In Mrs. Valsamma Paul vs. Cochin University Ors. (JT 1996 (1) SC 57), a Bench to which two of us (K, Ramaswamy and B.L. Hansaria, JJ.) were members have surveyed the retrograde attempts successively made by different communities in the country to wear the mask of status either of Scheduled Castes or Scheduled Tribes to secure constitutional benefits of reservations and other economic empowerments, intended for the Scheduled Castes and Scheduled Tribes meant for the latter to accord their economic, social and cultural advancement. In Andhra Pradesh High Court decisions noted in the judgment of the Bench, Jangama, backward class sought to be recognised as Scheduled Caste. Equally Holva tried to be Holuva, i.e., from O.B.C. to ST. Those attempts were judicially negated. This case is yet another instance, where Other Backward Class mass seeks to get the status of the Scheduled Tribe. It is a retrograde step to corner the benefits intended for Scheduled Tribes. In Shambhu Nath's case (supra) this Court, therefore, did not intend to lay down any law that Lohar are Scheduled Tribes. Unfortunately due to concession by the counsel for the counsel for the Union, without due verification from English version, this Court accepted Hindi version placed before the Bench and held that they were included as Scheduled Tribes. There was an obvious mistake in accepting a mistaken fact. Therefore, this Court preceded on that mistaken assumption without verification from the Act that Lohars are included in Part III of Second Schedule relating to the State of Bihar. Therein this Court stated thus:

"In view of the accepted position that Lohar community is included in the Scheduled Tribe from the date of the amendment of the List ln 1976 we do not think that the Tribunal was justified in holding the view it has taken."

This Court, Therefore. Proceeded on the premise as admitted by the counsel that Lohar was included in the Act as Lohars in the Second Schedule as Scheduled Tribe. The counsel wants us to read the earlier sentence, viz. "We have looked into the record". In view of the factual quotation from the Act and the Second Schedule, as extracted in the earlier part or the judgment. the effect of the above sentence speaks for itself and seems to be otherwise. As a fact the bench proceeded on the basis or the concession of the Union counsel. It proved to be an obvious mistake and as a fact the translated Hindi copy was placed before the Court and the Court proceeded on that promise. The case establishes that the Court was missed by incorrect record. It proves how wrong it would be to proceed on the basis of statement by counsel who do not take full responsibility to place correct record, in particular, on constitutional issues.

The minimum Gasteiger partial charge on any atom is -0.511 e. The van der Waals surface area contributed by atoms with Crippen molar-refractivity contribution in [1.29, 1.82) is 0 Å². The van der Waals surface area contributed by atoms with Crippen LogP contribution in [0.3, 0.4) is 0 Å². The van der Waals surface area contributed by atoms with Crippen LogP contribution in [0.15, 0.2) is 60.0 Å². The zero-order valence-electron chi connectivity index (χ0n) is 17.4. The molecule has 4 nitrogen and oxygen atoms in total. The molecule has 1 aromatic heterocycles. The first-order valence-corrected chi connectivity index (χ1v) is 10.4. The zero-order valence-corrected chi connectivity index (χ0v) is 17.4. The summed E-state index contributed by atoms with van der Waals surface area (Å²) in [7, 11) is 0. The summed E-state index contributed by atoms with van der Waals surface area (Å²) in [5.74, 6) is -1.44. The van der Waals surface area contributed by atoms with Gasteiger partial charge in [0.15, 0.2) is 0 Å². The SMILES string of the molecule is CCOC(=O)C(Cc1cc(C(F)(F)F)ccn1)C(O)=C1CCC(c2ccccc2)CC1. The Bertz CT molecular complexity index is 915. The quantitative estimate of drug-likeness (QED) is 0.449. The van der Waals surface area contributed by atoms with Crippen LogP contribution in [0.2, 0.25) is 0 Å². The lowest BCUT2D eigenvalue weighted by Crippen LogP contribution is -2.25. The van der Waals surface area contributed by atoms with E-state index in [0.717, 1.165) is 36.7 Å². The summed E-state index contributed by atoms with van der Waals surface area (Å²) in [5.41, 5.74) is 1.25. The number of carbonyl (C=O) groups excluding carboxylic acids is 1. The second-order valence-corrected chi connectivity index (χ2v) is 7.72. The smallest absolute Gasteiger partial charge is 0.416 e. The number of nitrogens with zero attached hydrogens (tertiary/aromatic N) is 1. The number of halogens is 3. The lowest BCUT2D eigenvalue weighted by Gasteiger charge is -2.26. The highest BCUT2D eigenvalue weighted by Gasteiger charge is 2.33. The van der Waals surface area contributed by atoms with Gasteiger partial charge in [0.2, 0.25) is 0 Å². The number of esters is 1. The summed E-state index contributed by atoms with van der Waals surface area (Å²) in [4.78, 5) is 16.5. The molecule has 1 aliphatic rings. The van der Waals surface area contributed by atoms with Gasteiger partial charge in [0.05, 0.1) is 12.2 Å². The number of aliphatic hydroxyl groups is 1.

It is seen that in Second Schedule in Part III of the Act, as extracted hereinbefore, Lohar was not included as a Scheduled Tribe. It is only, as evidenced from the translated version, that the community 'Lohar' came to be wrongly translated for the word "Lohra" or "Lohara" and shown to have been included in the Second Schedule, Part III applicable to Bihar State. Mr B.B. Singh, therefore, is right in placing before us the original version in English and the translated version.

Article 348(1)(b) of the Constitution provides that notwithstanding anything in Part II (in Chapter II Articles 346 and 347 relate to regional languages) the authoritative text of all bills to be introduced and amendments thereto to be moved in either House of Parliament.....of all ordinances promulgated by the President.......and all orders, rules, regulations and bye laws issued under the Constitution or under any law made by the Parliament, shall be in the English language. By operation of sub-article (3) thereof with a non obstante clause, where the Legislature of a State has prescribed any language other than the English language for use in Bills introduced in, or Acts passed by, the Legislature of the State or in Ordinances promulgated by the Governor of the State or in any order, rule, regulation or bye-law referred to in paragraph (iii) of that sub-clause, a translation of the same in the English language published under the authority of the Governor of the State in the official Gazette of that State shall be deemed to be the authoritative text thereof in the English language under this article. Therefore, the Act and the Schedule thereto are part of the Act, as enacted by the Parliament in English language. It is the authoritative test. When the Schedules were translated into Hindi, the translator wrongly translated Lohara as Lohar omitting the word 'a' while Lohra is written as mentioned in English version. It is also clear when we compare Part XYI of Second Schedule relating to the State of West Bengal, the word Lohar both in English as well as in the Hindu version was not mentioned . Court would take judicial notice of Acts of Parliament and would interpret the Schedule in the light of the English version being an authoritative text of the Act and the Second Schedule.

Accordingly, we hold that Lohars are Other Backward Class. They are not Scheduled Tribes and the Court cannot give any declaration that Lohars are equivalent to Loharas or Lohras or that they are entitled to the same status. Any contrary view taken by any Bench/Benches of Bihar High Court, is erroneous. It would appear that except sone stray cases, there is a consistent view of that Court that Lohars are not Scheduled Tribes. They are Blacksmiths. We approve the said view laying down the correct law.

We may mention, before parting with the case, that a writ petition under Article 32 was filed in this Court in a representative capacity by some of the students belonging to Lohar community seeking admission into Medical Colleges to direct the District authorities to give them social status certificate as Scheduled Tribes. This Court dismissed the writ petition holding that no direction could be issued to authorities to act contrary to the Constitution and the laws and that the writ petition was, therefore, held not maintainable. This would give an insight into the consistent attempt by Lohar community to wear the mask of Scheduled Tribe status and to masquerade as such for getting the constitutional benefits meant for the poor tribes, which the President in consultation with the Governor or the Parliament had not granted to them and such status as Scheduled Tribe cannot be granted to O.B.Cs.

The appeal, therefore, is dismissed with costs throughout.